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Vehicle Failures

Regardless of how well you maintain your car, there is always a possibility that it may break down with little or no warning. The most serious vehicle failures are those that affect steering, braking or engine power. If your vehicle develops mechanical problems when you are driving, your main objective should be to steer safely off the roadway onto the shoulder, then call for help.

Be visible when stopped

  • Set out flares or other high-visibility warning devices such as reflective triangles. When doing so, be very cautious. When positioning any warning devices, you want to alert any approaching vehicles but minimize your personal risk.
  • Position warning devices at 100-foot and 200-foot increments behind your car.
  • If you do not have flares or triangles but have a passenger, direct the person to walk back 200 feet to 300 feet, stand well off the roadway and signal drivers.
  • If you decide you cannot correct the problem, signal for help. Raise the hood and tie a white handkerchief on your antenna, door handle or side-view mirror, or place it in the window. This signals an emergency situation.
  • Remain in your vehicle, and call for help.

Emergency road service. Emergency road-service vehicle operators usually can change a flat tire or perform minor repairs on the spot. In addition, many carry gasoline and jumper cables to take care of most vehicle failures.

  • If you must be towed to a service garage, first find out whether towing is covered under your automobile insurance, emergency road service program or auto-club membership.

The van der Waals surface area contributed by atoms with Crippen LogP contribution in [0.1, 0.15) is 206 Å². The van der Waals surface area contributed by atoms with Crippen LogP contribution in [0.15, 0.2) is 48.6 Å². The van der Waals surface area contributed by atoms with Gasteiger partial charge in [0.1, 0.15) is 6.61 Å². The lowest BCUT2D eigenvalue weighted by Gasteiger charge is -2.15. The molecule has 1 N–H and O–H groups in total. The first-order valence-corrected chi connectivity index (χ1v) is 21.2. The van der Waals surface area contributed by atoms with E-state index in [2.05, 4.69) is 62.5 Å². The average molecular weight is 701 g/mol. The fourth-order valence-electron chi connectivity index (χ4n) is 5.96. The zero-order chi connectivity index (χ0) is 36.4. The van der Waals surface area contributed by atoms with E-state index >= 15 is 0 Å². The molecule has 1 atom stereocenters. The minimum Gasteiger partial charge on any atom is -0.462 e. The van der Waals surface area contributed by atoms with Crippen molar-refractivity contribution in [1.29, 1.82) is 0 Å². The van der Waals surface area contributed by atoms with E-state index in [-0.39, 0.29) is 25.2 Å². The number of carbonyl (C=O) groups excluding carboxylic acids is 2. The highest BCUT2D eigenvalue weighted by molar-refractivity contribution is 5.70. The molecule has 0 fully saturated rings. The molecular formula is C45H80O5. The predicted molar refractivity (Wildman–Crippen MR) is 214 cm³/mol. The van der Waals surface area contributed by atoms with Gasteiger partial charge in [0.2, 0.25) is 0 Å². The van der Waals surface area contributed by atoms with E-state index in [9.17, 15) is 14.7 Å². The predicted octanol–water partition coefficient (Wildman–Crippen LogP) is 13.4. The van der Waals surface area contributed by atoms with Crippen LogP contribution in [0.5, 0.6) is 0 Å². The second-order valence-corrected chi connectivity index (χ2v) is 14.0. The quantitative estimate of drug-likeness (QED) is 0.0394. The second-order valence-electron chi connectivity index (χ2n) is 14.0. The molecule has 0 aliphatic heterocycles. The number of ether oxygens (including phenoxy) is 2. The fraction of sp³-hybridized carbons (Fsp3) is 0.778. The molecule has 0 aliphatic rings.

• Ask where the tow truck will take your vehicle, how many miles away the garage is and what the towing will cost.
  • You may have to arrange transportation, since passengers are not usually allowed to ride in the towed vehicle.
  • Joining an auto club like AAA can give you peace of mind regarding potential emergency situations on the roadway.

Most common engine failures. The most common engine failures are stalling, overheating or failure to start. Most such engine failures are preventable through proper maintenance.

Getting off the road. If you experience engine failure while in traffic, check for other cars, signal and steer to the shoulder of the road to a position as safe as possible. Such engine failures do not result in a complete loss of braking or steering. However, you must steer harder and apply much greater pressure on the brake pedal. If your engine begins to miss or stall, slow and try to steer off the road as soon as possible.

Unintended acceleration. A far less-frequent type of engine failure is caused by unintended acceleration, when your vehicle continues moving even when you want it to stop. Although rare, this occurs most frequently when a vehicle is shifted into gear from a stopped position.

To prevent this from occurring, always fully depress the brake pedal before shifting out of Park.

If your vehicle accelerates unintentionally, immediately use the brake to bring the vehicle to a stop. If the brakes are ineffective, shift to Neutral gear. This will disconnect the engine power from the drive wheels, allowing you to bring the vehicle to a stop.

Headlight, brake light or turn-signal light failure. Analysis of data collected on vehicles passing through AAA automotive diagnostic centers revealed that more than 24 percent of tested vehicles have one or more lights burned out due to electrical malfunctions.